Making blockchain more inclusive and accessible
Lacey Hunter is the CEO and Co-Founder of TechAid, a web3 startup envisioned at the World Economic Forum (2022) that enables a data-driven approach to humanitarian aid.
At WebSummit 2022, an audience was asked whether they felt like they needed a PhD in order to download and connect a digital wallet – several hands went up, and laughs could be heard because it’s true!
The UI/UX for blockchain as it exists today is inherently inaccessible and difficult to navigate and use.
This represents a significant missed opportunity for contribution to the web3 ecosystem – after all, the users of technology generally don’t need to, nor care to, understand how it works.
For example, If you are using the Uber app to request a ride to the airport, you’re likely much more interested in whether or not a car shows up at the scheduled time than what the codebase looks like or how to interact with it.
Making blockchain accessible to the everyday user
In addition to simpler UI/UX, we’re overdue for a move towards de-jargonization.
Instead of using buzzwords to describe blockchain applications, the industry -and end users would benefit greatly in terms of mass adoption if actual blockchain use cases were described in terms of the benefits the technology enables (immutable record keeping, full transparency, elimination of manual/redundant data transmission between parties) and ideally demonstrated with simple infographics and images, not 10+ page whitepapers.
Lastly, a decoupling of ‘blockchain’ and ‘cryptocurrency’ is needed as many people mistakenly assume that the terms are interchangeable.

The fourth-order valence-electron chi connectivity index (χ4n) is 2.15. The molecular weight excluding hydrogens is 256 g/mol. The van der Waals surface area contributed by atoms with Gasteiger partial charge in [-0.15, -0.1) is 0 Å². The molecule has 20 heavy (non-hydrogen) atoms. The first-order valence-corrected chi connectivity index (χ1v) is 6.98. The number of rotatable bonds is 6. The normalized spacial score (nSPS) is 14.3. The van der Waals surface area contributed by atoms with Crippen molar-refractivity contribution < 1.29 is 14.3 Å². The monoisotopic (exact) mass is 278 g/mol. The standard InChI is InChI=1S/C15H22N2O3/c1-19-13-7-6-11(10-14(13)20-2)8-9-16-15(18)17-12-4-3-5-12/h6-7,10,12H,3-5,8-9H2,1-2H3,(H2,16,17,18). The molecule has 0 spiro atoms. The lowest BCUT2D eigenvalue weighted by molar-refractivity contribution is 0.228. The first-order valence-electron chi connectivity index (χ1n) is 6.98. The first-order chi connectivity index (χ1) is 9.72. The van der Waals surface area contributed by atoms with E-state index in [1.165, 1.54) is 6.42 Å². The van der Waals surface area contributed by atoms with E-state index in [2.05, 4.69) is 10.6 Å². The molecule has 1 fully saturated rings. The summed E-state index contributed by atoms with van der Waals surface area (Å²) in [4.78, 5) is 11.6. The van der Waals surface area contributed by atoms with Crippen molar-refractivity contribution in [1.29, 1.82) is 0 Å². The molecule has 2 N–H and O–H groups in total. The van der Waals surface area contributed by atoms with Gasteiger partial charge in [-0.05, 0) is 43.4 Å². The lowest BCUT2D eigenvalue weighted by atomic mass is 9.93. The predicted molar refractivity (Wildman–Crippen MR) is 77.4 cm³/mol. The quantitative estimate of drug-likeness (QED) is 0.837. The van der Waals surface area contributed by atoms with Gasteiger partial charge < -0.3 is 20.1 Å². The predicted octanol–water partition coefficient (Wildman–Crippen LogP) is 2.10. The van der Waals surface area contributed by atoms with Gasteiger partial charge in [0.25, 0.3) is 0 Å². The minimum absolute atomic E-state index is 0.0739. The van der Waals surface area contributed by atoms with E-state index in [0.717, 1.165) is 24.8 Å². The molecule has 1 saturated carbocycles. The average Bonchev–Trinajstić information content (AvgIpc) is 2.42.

The tokenisation that blockchain enables can be used for any number of things (like tracking unique transactions or patient record IDs, for example) and is not limited strictly to digital currencies whose value is inherently speculative and subject to manipulation.
Cryptocurrencies at large have rightfully earned a terrible reputation in the market as feeding into ‘pump and dump’ schemes, money laundering and outright fraud.
Whereas IBM Blockchain offers incredible examples of blockchain infrastructure to improve supply chain logistics, and startups such as StatWig are using blockchain to ensure the safety of and enable the tracking of vaccine distribution in underserved populations.
The need for more women and marginalised individuals
Considering women comprise 51% of the world’s population, it’s a tremendous missed opportunity that only 17% of technology jobs are held by women.
This means that the software built today is likely not representative of the needs of the majority of the population and that the majority of ‘would-be’ innovations from women never see the light of day.
This is likely because women either self-select out of STEM education and jobs in technology because they don’t see anyone that looks like them succeeding in the field or holding leading roles or because there is no emphasis or even general awareness of the risk that employing a non-diverse, homogenous workforce represents when it comes to building technology with global implications.